From bigger guns for campus police to mass text-messaging systems to warn of emergencies, colleges are ramping up security and communications systems – part of the fallout from the Virginia Tech massacre in April, says the Philadelphia Inquirer. “The challenge is, how do you reach everybody?” said Joe Cardona of Rowan University, which held a full-scale drill last week to test new security procedures with a pretend shooter on campus and at least a dozen victims. “Up until now, we sent out e-mails. But who’s checking e-mails during the day?”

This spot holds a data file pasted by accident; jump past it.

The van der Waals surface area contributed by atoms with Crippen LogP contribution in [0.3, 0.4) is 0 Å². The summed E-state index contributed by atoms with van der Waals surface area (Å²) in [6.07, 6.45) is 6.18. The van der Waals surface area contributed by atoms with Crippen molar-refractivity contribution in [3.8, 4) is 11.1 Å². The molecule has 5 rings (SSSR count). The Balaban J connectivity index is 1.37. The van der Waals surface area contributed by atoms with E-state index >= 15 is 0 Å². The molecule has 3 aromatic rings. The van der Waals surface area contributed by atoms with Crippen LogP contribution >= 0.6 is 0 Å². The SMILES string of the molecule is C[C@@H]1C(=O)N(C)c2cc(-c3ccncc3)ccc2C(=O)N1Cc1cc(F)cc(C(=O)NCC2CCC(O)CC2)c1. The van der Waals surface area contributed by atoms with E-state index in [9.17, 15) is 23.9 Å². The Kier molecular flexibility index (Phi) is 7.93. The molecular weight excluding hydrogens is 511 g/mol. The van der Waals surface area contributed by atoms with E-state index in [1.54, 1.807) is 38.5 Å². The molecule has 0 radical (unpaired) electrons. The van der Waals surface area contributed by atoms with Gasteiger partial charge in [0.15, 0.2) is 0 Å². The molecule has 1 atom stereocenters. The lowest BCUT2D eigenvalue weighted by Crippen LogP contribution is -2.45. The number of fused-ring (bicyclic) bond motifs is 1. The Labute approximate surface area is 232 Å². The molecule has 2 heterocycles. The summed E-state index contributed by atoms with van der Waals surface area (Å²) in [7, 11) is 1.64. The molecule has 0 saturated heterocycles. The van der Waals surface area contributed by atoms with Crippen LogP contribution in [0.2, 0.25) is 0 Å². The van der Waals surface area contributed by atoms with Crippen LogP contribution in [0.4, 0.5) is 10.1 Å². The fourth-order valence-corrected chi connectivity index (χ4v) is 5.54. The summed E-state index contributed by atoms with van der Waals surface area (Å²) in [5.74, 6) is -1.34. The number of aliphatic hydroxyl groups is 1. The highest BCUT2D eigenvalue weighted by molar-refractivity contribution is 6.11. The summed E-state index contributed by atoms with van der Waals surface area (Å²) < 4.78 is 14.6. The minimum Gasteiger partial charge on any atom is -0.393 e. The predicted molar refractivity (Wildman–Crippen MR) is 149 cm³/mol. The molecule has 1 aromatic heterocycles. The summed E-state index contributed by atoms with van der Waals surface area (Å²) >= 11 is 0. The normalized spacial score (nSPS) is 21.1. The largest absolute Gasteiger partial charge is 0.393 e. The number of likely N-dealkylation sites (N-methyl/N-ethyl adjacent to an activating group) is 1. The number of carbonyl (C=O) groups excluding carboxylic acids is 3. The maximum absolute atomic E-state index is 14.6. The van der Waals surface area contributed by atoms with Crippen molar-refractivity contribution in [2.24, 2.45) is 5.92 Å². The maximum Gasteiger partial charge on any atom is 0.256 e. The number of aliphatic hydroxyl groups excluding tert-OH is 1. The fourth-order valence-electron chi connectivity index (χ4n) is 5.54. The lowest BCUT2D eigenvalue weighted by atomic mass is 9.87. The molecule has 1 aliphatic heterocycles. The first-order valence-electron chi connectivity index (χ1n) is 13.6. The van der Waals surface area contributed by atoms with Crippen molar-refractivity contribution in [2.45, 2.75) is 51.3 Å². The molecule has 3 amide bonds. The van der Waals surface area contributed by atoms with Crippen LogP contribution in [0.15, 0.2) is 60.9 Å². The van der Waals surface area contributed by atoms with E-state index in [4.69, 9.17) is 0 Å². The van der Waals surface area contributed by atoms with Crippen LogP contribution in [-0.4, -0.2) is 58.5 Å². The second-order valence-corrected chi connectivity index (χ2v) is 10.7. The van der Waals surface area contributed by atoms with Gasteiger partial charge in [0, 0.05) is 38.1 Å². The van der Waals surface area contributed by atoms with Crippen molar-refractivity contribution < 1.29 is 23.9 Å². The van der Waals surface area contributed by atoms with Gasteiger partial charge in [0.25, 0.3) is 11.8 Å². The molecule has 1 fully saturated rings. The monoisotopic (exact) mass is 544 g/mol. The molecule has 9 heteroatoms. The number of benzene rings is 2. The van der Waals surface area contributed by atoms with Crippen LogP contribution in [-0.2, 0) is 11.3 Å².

That was one of the lessons of Virginia Tech, where most students were unaware that a gunman was roaming the sprawling campus, eventually killing 32 people at two locations. Drexel University in Philadelphia rolled out a new GPS handheld device that allows anyone on campus with a cell phone to communicate with security patrols. Omnilert, which makes the e2Campus text alert system, said 175 colleges had signed up for the service, up from 30 in April. The system sends a message in multiple ways, including cell-phone texts, voice mail, and digital signs in public places such as student unions or dorms. Anyone who signs up, including faculty and parents, will get a warning in the event of a calamity.